The plank was then cut to length and perhaps planed with either a shave or draw knife and then smoothed with a scraper.  Mr. Diehl in the "Finishes" section of the above referenced book states that a  "...finished piece (of furniture) was made smooth by scraping the surface with the edge of a flat piece of metal and was immediately put into service...".


        The hole itself was most probably formed utilizing one or more of the following tools and techniques:  It was either chopped out with an adze as in the manner of making large tubs from logs, chiseled out with concave bladed chisels, or gouged out with a scorp as in the manner of the construction of some wooden bowls.  Of the three the latter is thought the most likely considering the size of the hole.  Alternatively, an ellipse of holes could have been drilled or reamed in the plank, and the final hole completed with chisels or even a small saw.  In any case, the edge of the hole would have been rounded with shaves or rasps and smoothed with scrapers.      


        As I lack either access to a forest in which I can fell a tree or a pit with its attendant saw, and even short planks of seasoned oak of an appropriate thickness are quite expensive, I attempted to purchase a pine plank of the appropriate dimensions from a local lumber yard.  I quickly discovered that the widest board available was 12 inches (30.5 cm.), a width  narrower than the original plank.  I then purchased an eight foot long 2" (5 cm.) by 12" (30.5 cm.) plank and sawed the plank so that I had two 3 foot (91.4 cm.) long planks plus a 2 foot (60.9 cm.) piece of scrap.  I then resolved to edge join the two 3 foot (91.4 cm.) planks together with four dowels.  I drilled the planks, inserted the dowels and glued the two planks together. I clamped the glue joint by twisting two sets of ropes "tourniquet" fashion at either end of the composite plank.    


        Lacking an adze or scorp I created the hole via a simplification of the last construction method described above.  I laid out an ellipse of the proper dimensions on the board using string and free hand drawing.  I then drilled a single hole in the area of the hole to be created, inserted the saw and cut a conical section out of the plank tapering the hole inward.  After creating the hole, I finished it and the plank by sanding.  While Mr. Diehl specifically warns that, "If you want your piece to have a truly period look, do not finish the surface with sandpaper"; I decided that any splinters received by a judge's nether regions during operational testing of the hole would both result in a lower score and annoy the attending chirurgeon.  To further reduce that possibility and to give the plank a more "period" look, I treated the plank with a combination stain and sealer.   I also decided to leave the seat's width at 24" ( 60.9 cm.) rather then cut it down to the approximately 13.4" (34 cm.) width of the original.  I kept this broader width to instill confidence in the judges regarding the sturdiness of the plank prior to their test usage of the hole.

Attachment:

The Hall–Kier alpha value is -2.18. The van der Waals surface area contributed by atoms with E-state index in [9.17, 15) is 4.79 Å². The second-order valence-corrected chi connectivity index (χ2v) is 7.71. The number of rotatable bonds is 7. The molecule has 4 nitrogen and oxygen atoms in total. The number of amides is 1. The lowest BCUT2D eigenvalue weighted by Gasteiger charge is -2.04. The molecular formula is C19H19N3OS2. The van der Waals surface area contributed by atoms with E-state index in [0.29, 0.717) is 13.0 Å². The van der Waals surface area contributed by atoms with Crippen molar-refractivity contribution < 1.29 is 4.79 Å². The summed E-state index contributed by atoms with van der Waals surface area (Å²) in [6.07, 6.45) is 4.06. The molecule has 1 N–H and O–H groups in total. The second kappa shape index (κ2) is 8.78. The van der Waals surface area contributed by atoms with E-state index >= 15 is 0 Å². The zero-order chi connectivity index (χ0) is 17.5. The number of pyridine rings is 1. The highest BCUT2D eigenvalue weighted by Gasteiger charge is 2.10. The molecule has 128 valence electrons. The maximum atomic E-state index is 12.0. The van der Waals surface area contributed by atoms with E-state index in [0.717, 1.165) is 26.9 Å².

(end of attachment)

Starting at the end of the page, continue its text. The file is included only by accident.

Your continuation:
Concerned with achieving the proper "ambiance" or "finish" for my hole I initially considered various possible methods for the plank's immersion in human waste.   Not currently knowing anyone with a functioning outdoor privy, my first best option was immediately eliminated.  I considered the possibility of contacting various waste water treatment plants and getting permission to immerse the plank for a period of time at the head works of such a plant, but that proved impractical as well.  Obviously I could bury the plank in horse manure at a stable, but from personal experience I know that the odor of decaying horse manure is distinctly different from that of decomposing human waste.  Ultimately I came to the happy realization that; as the hole's plank was, in truth, not intended by its creator to be immersed in a cess pit but only to allow discreet access to it from above and as my recreation of it should reflect its intended use; the hole's plank need not reek offensively.